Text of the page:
Faith & Politics: A Reflection

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By Elle Dowd


Psalm 146


1 Praise the Lord!

Praise the Lord, O my soul!

2 I will praise the Lord as long as I live;

    I will sing praises to my God all my life long.

3 Do not put your trust in princes,

    in mortals, in whom there is no help.

4 When their breath departs, they return to the earth;

    on that very day their plans perish.

5 Happy are those whose help is the God of Jacob,

    whose hope is in the Lord their God,

6 who made heaven and earth,

    the sea, and all that is in them;

who keeps faith forever;

7     who executes justice for the oppressed;

    who gives food to the hungry.

The Lord sets the prisoners free;

8     the Lord opens the eyes of the blind.

The Lord lifts up those who are bowed down;

    the Lord loves the righteous.

9 The Lord watches over the strangers;

    [God] upholds the orphan and the widow,

    but the way of the wicked [God] brings to ruin.

10 The Lord will reign forever,

    your God, O Zion, for all generations.

Praise the Lord!


Many of us inherited the message growing up that our “faith should not be political.” But that idea fundamentally misunderstands both faith and politics. “Politics” is just another word that describes how we order our public life together. It is about how we act together, in community. It is about our relationships with one another. So although partisanship is often problematic, it is clear throughout scripture and in the person of Jesus Christ that faith is very much concerned with things like our public life, how we behave in community, and our relationships with one another. In that way, faith is inherently political.

Our faith is also concerned with our public witness – the way we live out our beliefs – particularly in the way that it affects the most vulnerable among us. Voting is one of many opportunities we have to reflect the love that we have for God and our neighbor. God asks us to order our lives with a concern for the needs of the most vulnerable among us. This includes our tax structures, our institutions, our social safety nets.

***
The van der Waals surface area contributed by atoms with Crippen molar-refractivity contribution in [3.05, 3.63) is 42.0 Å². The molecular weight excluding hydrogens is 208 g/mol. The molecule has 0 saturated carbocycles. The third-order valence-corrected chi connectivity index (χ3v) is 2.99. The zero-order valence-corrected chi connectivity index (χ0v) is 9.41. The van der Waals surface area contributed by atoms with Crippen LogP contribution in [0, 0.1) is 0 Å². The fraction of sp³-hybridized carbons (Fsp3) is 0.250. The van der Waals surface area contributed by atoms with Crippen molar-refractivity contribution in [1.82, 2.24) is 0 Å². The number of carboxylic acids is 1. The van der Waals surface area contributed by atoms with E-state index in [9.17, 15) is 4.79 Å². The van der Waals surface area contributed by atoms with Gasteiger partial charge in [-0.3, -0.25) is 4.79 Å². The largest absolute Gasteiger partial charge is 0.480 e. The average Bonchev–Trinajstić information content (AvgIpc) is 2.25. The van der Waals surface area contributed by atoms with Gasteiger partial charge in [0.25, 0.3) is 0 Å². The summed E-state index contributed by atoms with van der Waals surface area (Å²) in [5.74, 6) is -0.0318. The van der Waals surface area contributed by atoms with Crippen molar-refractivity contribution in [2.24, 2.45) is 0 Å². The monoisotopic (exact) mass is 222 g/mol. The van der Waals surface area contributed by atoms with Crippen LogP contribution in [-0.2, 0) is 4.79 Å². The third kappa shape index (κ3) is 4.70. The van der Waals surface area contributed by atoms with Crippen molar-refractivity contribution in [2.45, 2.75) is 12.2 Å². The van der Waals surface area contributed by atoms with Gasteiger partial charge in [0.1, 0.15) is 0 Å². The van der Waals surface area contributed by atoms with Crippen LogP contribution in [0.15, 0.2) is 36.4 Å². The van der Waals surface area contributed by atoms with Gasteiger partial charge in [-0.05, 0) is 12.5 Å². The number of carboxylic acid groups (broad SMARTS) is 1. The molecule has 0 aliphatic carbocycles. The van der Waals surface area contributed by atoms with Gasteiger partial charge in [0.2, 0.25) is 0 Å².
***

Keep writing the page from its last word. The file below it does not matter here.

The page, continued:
We are citizens of God’s kingdom, a reign that is breaking in and taking hold all around us, and a reign that has not yet fully come. But being citizens of the Kingdom of Heaven doesn’t mean that we are indifferent with the material realities here on earth. Quite the opposite. Jesus’ ministry on earth was full of examples of providing for the physical, fleshy needs of people.  Jesus’ ministry wasn’t just about lofty, heady ideas – it was rooted in the day to day lives of real people. It was a feet on the ground, dirt under the fingernails kind of ministry. Jesus fed the hungry, healed the sick, welcomed children, and proclaimed freedom to prisoners. It was Jesus’ radical and embodied prioritization of those on the margins that threatened the Roman Empire. The Roman Empire was concerned with Making Rome Great. God cares about casting down the mighty and lifting up the poor and oppressed, like the prophet Mary, Mother of God taught us in her famous protest song in Luke 1.

Voting is in part about the beliefs and ideals we hold. It is about dreaming about a society that aligns with its stated ideals. But it is more than that, too.  These are not abstract concepts. They are not hypotheticals. The decisions we make (or don’t make) have real effects on the daily lives of flesh and blood people. Our collective decisions can bring us closer to a Kingdom “on Earth as it is in Heaven” or they can draw us closer to the fascist Hell on Earth that many people in our ICE detention centers, prisons, slums, underfunded schools, and divested neighborhoods are already experiencing. There are real life and death implications of our choices, for both human and nonhuman nature. As a queer person and as the mother of Black teenagers, these choices are not philosophical questions. They have power to change the lives of me and the people I love, for better or for worse.